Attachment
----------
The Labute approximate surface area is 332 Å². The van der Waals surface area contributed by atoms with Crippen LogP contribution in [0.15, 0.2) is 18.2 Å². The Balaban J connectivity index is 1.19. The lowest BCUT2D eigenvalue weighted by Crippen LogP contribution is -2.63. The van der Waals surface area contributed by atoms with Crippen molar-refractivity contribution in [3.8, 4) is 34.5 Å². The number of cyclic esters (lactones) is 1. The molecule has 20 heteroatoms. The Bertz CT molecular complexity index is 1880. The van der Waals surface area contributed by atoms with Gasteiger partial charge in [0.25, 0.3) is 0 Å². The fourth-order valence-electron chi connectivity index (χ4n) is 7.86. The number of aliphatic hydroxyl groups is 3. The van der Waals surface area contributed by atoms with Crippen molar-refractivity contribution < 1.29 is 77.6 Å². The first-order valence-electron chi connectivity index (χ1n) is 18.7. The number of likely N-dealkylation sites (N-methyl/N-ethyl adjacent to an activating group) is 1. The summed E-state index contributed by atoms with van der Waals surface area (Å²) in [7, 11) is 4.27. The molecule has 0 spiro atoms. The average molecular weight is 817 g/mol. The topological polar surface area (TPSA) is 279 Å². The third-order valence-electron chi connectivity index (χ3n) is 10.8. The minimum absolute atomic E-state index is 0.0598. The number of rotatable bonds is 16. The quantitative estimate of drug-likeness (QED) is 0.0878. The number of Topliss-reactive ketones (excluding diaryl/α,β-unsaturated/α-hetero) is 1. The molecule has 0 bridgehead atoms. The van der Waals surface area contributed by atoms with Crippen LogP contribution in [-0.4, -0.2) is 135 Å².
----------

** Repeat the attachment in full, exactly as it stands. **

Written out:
The Labute approximate surface area is 332 Å². The van der Waals surface area contributed by atoms with Crippen LogP contribution in [0.15, 0.2) is 18.2 Å². The Balaban J connectivity index is 1.19. The lowest BCUT2D eigenvalue weighted by Crippen LogP contribution is -2.63. The van der Waals surface area contributed by atoms with Crippen molar-refractivity contribution in [3.8, 4) is 34.5 Å². The number of cyclic esters (lactones) is 1. The molecule has 20 heteroatoms. The Bertz CT molecular complexity index is 1880. The van der Waals surface area contributed by atoms with Gasteiger partial charge in [0.25, 0.3) is 0 Å². The fourth-order valence-electron chi connectivity index (χ4n) is 7.86. The number of aliphatic hydroxyl groups is 3. The van der Waals surface area contributed by atoms with Crippen molar-refractivity contribution < 1.29 is 77.6 Å². The first-order valence-electron chi connectivity index (χ1n) is 18.7. The number of likely N-dealkylation sites (N-methyl/N-ethyl adjacent to an activating group) is 1. The summed E-state index contributed by atoms with van der Waals surface area (Å²) in [7, 11) is 4.27. The molecule has 0 spiro atoms. The average molecular weight is 817 g/mol. The topological polar surface area (TPSA) is 279 Å². The third-order valence-electron chi connectivity index (χ3n) is 10.8. The minimum absolute atomic E-state index is 0.0598. The number of rotatable bonds is 16. The quantitative estimate of drug-likeness (QED) is 0.0878. The number of Topliss-reactive ketones (excluding diaryl/α,β-unsaturated/α-hetero) is 1. The molecule has 0 bridgehead atoms. The van der Waals surface area contributed by atoms with Crippen LogP contribution in [-0.4, -0.2) is 135 Å².